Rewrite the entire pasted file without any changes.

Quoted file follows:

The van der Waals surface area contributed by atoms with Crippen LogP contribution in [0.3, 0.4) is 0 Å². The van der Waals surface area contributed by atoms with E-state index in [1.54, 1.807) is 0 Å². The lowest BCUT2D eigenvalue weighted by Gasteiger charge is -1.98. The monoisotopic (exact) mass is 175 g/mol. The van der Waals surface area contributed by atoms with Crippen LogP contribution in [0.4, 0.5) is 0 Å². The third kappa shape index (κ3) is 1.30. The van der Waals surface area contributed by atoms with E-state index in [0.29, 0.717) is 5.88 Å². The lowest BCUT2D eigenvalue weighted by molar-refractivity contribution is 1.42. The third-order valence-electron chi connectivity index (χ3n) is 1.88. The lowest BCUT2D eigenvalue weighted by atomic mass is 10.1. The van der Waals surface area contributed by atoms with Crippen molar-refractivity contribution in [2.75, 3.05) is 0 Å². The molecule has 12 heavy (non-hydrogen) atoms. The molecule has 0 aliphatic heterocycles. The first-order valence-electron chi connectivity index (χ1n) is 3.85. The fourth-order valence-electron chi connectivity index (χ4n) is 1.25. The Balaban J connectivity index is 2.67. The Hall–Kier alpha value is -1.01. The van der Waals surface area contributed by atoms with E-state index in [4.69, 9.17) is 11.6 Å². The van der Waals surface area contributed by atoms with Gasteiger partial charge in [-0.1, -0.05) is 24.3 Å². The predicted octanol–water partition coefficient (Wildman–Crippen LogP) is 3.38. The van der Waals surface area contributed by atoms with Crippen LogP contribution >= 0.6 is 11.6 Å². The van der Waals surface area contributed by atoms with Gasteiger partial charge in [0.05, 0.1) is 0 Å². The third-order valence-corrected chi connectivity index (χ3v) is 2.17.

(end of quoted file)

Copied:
The van der Waals surface area contributed by atoms with Crippen LogP contribution in [0.3, 0.4) is 0 Å². The van der Waals surface area contributed by atoms with E-state index in [1.54, 1.807) is 0 Å². The lowest BCUT2D eigenvalue weighted by Gasteiger charge is -1.98. The monoisotopic (exact) mass is 175 g/mol. The van der Waals surface area contributed by atoms with Crippen LogP contribution in [0.4, 0.5) is 0 Å². The third kappa shape index (κ3) is 1.30. The van der Waals surface area contributed by atoms with E-state index in [0.29, 0.717) is 5.88 Å². The lowest BCUT2D eigenvalue weighted by molar-refractivity contribution is 1.42. The third-order valence-electron chi connectivity index (χ3n) is 1.88. The lowest BCUT2D eigenvalue weighted by atomic mass is 10.1. The van der Waals surface area contributed by atoms with Crippen molar-refractivity contribution in [2.75, 3.05) is 0 Å². The molecule has 12 heavy (non-hydrogen) atoms. The molecule has 0 aliphatic heterocycles. The first-order valence-electron chi connectivity index (χ1n) is 3.85. The fourth-order valence-electron chi connectivity index (χ4n) is 1.25. The Balaban J connectivity index is 2.67. The Hall–Kier alpha value is -1.01. The van der Waals surface area contributed by atoms with E-state index in [4.69, 9.17) is 11.6 Å². The van der Waals surface area contributed by atoms with Gasteiger partial charge in [-0.1, -0.05) is 24.3 Å². The predicted octanol–water partition coefficient (Wildman–Crippen LogP) is 3.38. The van der Waals surface area contributed by atoms with Crippen LogP contribution >= 0.6 is 11.6 Å². The van der Waals surface area contributed by atoms with Gasteiger partial charge in [0.05, 0.1) is 0 Å². The third-order valence-corrected chi connectivity index (χ3v) is 2.17.